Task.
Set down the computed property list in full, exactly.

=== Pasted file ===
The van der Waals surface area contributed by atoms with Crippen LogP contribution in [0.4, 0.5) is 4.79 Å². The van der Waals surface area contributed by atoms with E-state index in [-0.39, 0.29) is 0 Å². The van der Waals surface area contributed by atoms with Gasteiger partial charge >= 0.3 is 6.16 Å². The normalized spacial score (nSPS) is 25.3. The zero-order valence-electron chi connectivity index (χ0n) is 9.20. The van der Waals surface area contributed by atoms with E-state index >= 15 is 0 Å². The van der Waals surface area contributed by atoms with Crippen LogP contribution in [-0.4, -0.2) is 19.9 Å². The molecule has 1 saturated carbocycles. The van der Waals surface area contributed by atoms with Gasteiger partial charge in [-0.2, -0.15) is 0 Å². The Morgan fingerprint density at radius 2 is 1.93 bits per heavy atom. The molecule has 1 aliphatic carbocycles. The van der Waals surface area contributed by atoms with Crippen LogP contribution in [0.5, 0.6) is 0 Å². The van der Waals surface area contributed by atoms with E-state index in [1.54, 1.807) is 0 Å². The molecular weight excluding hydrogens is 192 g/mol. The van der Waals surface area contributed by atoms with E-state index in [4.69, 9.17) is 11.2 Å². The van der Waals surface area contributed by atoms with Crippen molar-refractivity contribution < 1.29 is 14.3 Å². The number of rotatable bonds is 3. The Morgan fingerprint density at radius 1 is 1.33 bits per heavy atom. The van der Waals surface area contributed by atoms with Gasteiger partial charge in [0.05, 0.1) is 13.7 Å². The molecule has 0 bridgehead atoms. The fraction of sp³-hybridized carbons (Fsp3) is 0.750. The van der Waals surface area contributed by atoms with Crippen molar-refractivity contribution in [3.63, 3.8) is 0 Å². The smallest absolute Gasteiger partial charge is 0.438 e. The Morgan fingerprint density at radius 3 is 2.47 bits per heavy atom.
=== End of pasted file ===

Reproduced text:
The van der Waals surface area contributed by atoms with Crippen LogP contribution in [0.4, 0.5) is 4.79 Å². The van der Waals surface area contributed by atoms with E-state index in [-0.39, 0.29) is 0 Å². The van der Waals surface area contributed by atoms with Gasteiger partial charge >= 0.3 is 6.16 Å². The normalized spacial score (nSPS) is 25.3. The zero-order valence-electron chi connectivity index (χ0n) is 9.20. The van der Waals surface area contributed by atoms with E-state index >= 15 is 0 Å². The van der Waals surface area contributed by atoms with Crippen LogP contribution in [-0.4, -0.2) is 19.9 Å². The molecule has 1 saturated carbocycles. The van der Waals surface area contributed by atoms with Gasteiger partial charge in [-0.2, -0.15) is 0 Å². The Morgan fingerprint density at radius 2 is 1.93 bits per heavy atom. The molecule has 1 aliphatic carbocycles. The van der Waals surface area contributed by atoms with Crippen LogP contribution in [0.5, 0.6) is 0 Å². The van der Waals surface area contributed by atoms with E-state index in [1.54, 1.807) is 0 Å². The molecular weight excluding hydrogens is 192 g/mol. The van der Waals surface area contributed by atoms with E-state index in [4.69, 9.17) is 11.2 Å². The van der Waals surface area contributed by atoms with Crippen molar-refractivity contribution < 1.29 is 14.3 Å². The number of rotatable bonds is 3. The Morgan fingerprint density at radius 1 is 1.33 bits per heavy atom. The van der Waals surface area contributed by atoms with Gasteiger partial charge in [0.05, 0.1) is 13.7 Å². The molecule has 0 bridgehead atoms. The fraction of sp³-hybridized carbons (Fsp3) is 0.750. The van der Waals surface area contributed by atoms with Crippen molar-refractivity contribution in [3.63, 3.8) is 0 Å². The smallest absolute Gasteiger partial charge is 0.438 e. The Morgan fingerprint density at radius 3 is 2.47 bits per heavy atom.